Alzheimer's risk gene impairs development of new neurons in mice
Scientists have taken a step closer to understanding how the strongest known genetic risk factor for Alzheimer's disease (AD) contributes to memory impairment. Reporting their findings in eNeuro, the researchers demonstrate a critical role of the risk gene in the proper development of adult-born neurons in the hippocampus.
Apolipoprotein E (ApoE) is among the genes that regulate ongoing generation of neurons in the dentate gyrus of the hippocampus. A variant of this gene called ApoE4—present in 10 to 20 percent of the human population—is also associated with the development of late-onset AD.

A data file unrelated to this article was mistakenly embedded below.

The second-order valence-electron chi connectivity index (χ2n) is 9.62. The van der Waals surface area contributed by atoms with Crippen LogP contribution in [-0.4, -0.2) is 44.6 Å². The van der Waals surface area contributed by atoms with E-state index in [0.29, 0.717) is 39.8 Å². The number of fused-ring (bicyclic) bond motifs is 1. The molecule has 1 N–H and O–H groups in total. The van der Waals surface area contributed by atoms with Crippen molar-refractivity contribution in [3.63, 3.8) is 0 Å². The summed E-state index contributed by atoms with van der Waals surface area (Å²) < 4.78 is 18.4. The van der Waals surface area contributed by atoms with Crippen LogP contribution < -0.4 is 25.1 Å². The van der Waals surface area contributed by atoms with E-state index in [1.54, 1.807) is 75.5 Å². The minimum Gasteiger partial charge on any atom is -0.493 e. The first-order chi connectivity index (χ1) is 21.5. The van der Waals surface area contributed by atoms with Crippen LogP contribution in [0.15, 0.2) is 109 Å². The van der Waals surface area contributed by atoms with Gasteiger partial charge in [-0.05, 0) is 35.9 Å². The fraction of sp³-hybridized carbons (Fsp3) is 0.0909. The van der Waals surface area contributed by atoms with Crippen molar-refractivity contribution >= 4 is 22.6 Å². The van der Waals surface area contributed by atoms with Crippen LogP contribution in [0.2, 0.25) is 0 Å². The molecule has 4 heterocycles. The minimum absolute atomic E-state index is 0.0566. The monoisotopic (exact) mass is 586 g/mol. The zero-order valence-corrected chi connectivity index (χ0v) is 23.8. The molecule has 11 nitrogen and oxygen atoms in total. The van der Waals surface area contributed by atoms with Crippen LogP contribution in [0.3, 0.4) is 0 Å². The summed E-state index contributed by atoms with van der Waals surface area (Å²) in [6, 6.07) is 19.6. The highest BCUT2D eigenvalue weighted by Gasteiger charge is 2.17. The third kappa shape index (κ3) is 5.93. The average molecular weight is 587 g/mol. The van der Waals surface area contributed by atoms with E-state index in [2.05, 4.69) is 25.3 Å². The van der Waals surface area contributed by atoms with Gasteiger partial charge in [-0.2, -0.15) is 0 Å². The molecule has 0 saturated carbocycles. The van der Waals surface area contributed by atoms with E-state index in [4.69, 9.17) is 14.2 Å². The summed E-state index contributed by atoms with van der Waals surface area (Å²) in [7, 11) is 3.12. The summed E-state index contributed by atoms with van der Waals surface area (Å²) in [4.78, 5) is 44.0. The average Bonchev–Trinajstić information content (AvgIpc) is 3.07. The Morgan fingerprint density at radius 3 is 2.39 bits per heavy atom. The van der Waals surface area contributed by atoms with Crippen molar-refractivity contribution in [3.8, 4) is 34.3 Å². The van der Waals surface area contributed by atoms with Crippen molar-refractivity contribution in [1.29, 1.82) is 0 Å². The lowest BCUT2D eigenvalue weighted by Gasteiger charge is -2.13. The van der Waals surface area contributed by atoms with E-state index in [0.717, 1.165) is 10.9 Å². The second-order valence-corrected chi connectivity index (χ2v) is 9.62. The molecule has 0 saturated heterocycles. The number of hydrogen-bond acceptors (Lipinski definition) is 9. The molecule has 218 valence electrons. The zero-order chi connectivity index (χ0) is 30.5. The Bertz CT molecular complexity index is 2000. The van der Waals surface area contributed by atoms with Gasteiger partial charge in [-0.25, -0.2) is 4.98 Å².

Investigating the effects of ApoE on adult neurogenesis, Tzong-Shiue Yu, Steven Kernie, and colleagues found reduced complexity of the dendrites of adult-born neurons in mice with genetically silenced ApoE compared to unaltered mice, as well as in those expressing ApoE4 compared to ApoE3-expressing mice—ApoE3, the most common variant found in humans, is not associated with disease risk.
These findings suggest a potential explanation for the increased risk of neuropsychiatric diseases involving the hippocampus, including AD, among ApoE4 carriers.